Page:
1. Santa's gifts are conditional.
"He's making a list, checking it twice, gonna find out who's naughty or nice..." If a child has been good, they get a gift. If not, they get coal. Not only is that totally unfair because part of learning and growing is making mistakes (another post all on its own), but we don't want Christmas gifts to be conditional. We celebrate Christmas because of the biggest gift of grace ever given. Jesus is a gift to the "good" girls and boys and the "bad" girls and boys. So our Christmas gifts will have nothing to do with behavior and everything to do with graceful giving and love.
2. We'd rather teach the miracle of Jesus.
I can hear someone out there saying, "But what about the magic of Christmas?" I don't need my kid, M, to believe Santa will visit every child in the world in one night via flying reindeer and sleigh in order for Christmas to feel magical. One, I don't believe in Santa, and all it takes for me to get that magical feeling is to slow down and enjoy snow, lights, music, and family. Two, the story of the birth of Jesus is miraculous! A baby born of a virgin to be the Savor of the world? "Magical" and true.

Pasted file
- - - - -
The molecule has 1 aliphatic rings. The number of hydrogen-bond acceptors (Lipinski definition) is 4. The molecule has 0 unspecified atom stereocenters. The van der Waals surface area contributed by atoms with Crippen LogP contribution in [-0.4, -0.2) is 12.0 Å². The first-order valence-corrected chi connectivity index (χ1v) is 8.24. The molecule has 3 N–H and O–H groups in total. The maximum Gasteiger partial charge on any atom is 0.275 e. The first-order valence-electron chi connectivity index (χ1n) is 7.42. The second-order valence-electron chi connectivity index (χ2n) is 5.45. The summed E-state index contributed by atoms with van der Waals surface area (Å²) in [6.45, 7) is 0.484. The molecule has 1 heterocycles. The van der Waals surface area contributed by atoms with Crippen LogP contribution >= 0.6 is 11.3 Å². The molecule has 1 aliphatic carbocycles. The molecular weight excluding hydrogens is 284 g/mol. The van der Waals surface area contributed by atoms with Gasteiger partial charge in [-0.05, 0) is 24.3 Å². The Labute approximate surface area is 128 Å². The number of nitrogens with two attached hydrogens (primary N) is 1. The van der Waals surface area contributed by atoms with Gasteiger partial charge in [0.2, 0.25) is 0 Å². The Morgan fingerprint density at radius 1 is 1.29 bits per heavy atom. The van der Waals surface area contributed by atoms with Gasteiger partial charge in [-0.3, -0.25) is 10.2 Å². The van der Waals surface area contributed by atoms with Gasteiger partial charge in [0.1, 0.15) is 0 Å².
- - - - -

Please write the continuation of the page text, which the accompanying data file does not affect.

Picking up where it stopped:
3. We want to be honest with our kids.
If M finds out the jolly Santa Claus is a myth, maybe we're lying about Jesus too, right? We don't want some silly white lie to jeopardize trust, especially when it comes to Jesus. Because He's a pretty big deal. Plus, we just want to always be (age appropriately) honest with M.
4. We don't want to share credit.
In the words of my husband, "I want [M] to know I worked hard and bought him those presents because I love him." Not much I can add to that other than that I agree.
Just because Santa won't put presents under our tree doesn't mean we'll ignore him. Check out these 4 truths we'll teach our kid about Santa.
Does Santa visit your family? I'd love to hear why or why not!
Related post: 4 Truths We'll Teach Our Kid about Santa